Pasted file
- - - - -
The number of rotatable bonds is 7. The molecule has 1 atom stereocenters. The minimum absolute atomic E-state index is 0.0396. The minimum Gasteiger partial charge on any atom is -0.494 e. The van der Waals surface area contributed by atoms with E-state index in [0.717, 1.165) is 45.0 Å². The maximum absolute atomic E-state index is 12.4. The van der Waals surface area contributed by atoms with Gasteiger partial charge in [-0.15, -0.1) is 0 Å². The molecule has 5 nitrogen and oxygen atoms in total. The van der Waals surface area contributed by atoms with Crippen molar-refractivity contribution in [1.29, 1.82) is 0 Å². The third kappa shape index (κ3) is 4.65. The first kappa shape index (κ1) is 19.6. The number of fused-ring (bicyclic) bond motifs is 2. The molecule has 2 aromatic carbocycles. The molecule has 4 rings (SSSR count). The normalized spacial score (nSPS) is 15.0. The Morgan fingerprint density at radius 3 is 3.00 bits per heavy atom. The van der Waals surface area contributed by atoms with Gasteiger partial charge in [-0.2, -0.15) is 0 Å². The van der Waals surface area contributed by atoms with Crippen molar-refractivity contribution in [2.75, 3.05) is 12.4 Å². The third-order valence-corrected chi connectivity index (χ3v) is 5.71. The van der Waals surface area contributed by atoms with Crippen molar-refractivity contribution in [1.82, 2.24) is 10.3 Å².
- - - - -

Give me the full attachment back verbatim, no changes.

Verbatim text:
The number of rotatable bonds is 7. The molecule has 1 atom stereocenters. The minimum absolute atomic E-state index is 0.0396. The minimum Gasteiger partial charge on any atom is -0.494 e. The van der Waals surface area contributed by atoms with E-state index in [0.717, 1.165) is 45.0 Å². The maximum absolute atomic E-state index is 12.4. The van der Waals surface area contributed by atoms with Gasteiger partial charge in [-0.15, -0.1) is 0 Å². The molecule has 5 nitrogen and oxygen atoms in total. The van der Waals surface area contributed by atoms with Crippen molar-refractivity contribution in [1.29, 1.82) is 0 Å². The third kappa shape index (κ3) is 4.65. The first kappa shape index (κ1) is 19.6. The number of fused-ring (bicyclic) bond motifs is 2. The molecule has 2 aromatic carbocycles. The molecule has 4 rings (SSSR count). The normalized spacial score (nSPS) is 15.0. The Morgan fingerprint density at radius 3 is 3.00 bits per heavy atom. The van der Waals surface area contributed by atoms with Gasteiger partial charge in [-0.2, -0.15) is 0 Å². The van der Waals surface area contributed by atoms with Crippen molar-refractivity contribution in [2.75, 3.05) is 12.4 Å². The third-order valence-corrected chi connectivity index (χ3v) is 5.71. The van der Waals surface area contributed by atoms with Crippen molar-refractivity contribution in [1.82, 2.24) is 10.3 Å².